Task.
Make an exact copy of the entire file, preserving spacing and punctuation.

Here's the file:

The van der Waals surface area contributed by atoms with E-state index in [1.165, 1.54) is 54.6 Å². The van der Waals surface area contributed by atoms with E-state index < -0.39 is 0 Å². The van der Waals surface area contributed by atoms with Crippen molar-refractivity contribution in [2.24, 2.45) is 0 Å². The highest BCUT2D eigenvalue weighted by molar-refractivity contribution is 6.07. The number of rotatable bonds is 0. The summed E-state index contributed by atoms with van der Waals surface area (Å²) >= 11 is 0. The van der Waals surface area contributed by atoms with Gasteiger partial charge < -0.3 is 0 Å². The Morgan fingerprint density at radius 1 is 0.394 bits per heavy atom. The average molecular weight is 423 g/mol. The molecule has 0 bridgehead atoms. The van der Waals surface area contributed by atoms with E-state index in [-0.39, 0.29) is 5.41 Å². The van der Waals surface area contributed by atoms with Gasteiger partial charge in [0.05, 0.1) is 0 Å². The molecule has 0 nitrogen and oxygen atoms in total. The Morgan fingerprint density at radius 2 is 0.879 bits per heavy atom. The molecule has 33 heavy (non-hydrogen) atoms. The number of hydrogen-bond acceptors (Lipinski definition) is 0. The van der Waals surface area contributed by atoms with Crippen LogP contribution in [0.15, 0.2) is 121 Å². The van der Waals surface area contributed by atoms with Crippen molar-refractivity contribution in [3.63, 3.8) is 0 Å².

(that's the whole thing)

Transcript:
The van der Waals surface area contributed by atoms with E-state index in [1.165, 1.54) is 54.6 Å². The van der Waals surface area contributed by atoms with E-state index < -0.39 is 0 Å². The van der Waals surface area contributed by atoms with Crippen molar-refractivity contribution in [2.24, 2.45) is 0 Å². The highest BCUT2D eigenvalue weighted by molar-refractivity contribution is 6.07. The number of rotatable bonds is 0. The summed E-state index contributed by atoms with van der Waals surface area (Å²) >= 11 is 0. The van der Waals surface area contributed by atoms with Gasteiger partial charge < -0.3 is 0 Å². The Morgan fingerprint density at radius 1 is 0.394 bits per heavy atom. The average molecular weight is 423 g/mol. The molecule has 0 bridgehead atoms. The van der Waals surface area contributed by atoms with E-state index in [-0.39, 0.29) is 5.41 Å². The van der Waals surface area contributed by atoms with Gasteiger partial charge in [0.05, 0.1) is 0 Å². The molecule has 0 nitrogen and oxygen atoms in total. The Morgan fingerprint density at radius 2 is 0.879 bits per heavy atom. The molecule has 33 heavy (non-hydrogen) atoms. The number of hydrogen-bond acceptors (Lipinski definition) is 0. The van der Waals surface area contributed by atoms with Crippen LogP contribution in [0.15, 0.2) is 121 Å². The van der Waals surface area contributed by atoms with Crippen molar-refractivity contribution in [3.63, 3.8) is 0 Å².